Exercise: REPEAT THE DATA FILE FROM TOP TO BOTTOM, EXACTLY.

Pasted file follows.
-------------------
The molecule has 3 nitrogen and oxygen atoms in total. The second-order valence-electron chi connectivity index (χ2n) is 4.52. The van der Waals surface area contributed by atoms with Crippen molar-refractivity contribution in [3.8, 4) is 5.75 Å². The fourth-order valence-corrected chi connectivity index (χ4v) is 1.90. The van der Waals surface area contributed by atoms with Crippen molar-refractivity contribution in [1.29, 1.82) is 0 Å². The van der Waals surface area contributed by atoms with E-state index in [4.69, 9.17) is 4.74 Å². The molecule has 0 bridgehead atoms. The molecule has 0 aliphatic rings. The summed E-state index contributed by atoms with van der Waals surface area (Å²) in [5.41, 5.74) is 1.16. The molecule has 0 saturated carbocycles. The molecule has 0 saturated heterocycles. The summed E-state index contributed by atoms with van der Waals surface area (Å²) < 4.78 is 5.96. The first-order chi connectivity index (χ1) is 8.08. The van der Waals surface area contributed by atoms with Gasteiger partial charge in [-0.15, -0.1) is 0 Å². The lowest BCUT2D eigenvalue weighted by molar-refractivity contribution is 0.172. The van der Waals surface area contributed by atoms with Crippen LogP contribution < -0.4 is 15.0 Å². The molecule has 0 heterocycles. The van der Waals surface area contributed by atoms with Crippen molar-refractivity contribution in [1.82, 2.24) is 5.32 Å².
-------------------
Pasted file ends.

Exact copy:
The molecule has 3 nitrogen and oxygen atoms in total. The second-order valence-electron chi connectivity index (χ2n) is 4.52. The van der Waals surface area contributed by atoms with Crippen molar-refractivity contribution in [3.8, 4) is 5.75 Å². The fourth-order valence-corrected chi connectivity index (χ4v) is 1.90. The van der Waals surface area contributed by atoms with Crippen molar-refractivity contribution in [1.29, 1.82) is 0 Å². The van der Waals surface area contributed by atoms with E-state index in [4.69, 9.17) is 4.74 Å². The molecule has 0 bridgehead atoms. The molecule has 0 aliphatic rings. The summed E-state index contributed by atoms with van der Waals surface area (Å²) in [5.41, 5.74) is 1.16. The molecule has 0 saturated carbocycles. The molecule has 0 saturated heterocycles. The summed E-state index contributed by atoms with van der Waals surface area (Å²) < 4.78 is 5.96. The first-order chi connectivity index (χ1) is 8.08. The van der Waals surface area contributed by atoms with Gasteiger partial charge in [-0.15, -0.1) is 0 Å². The lowest BCUT2D eigenvalue weighted by molar-refractivity contribution is 0.172. The van der Waals surface area contributed by atoms with Crippen LogP contribution < -0.4 is 15.0 Å². The molecule has 0 heterocycles. The van der Waals surface area contributed by atoms with Crippen molar-refractivity contribution in [1.82, 2.24) is 5.32 Å².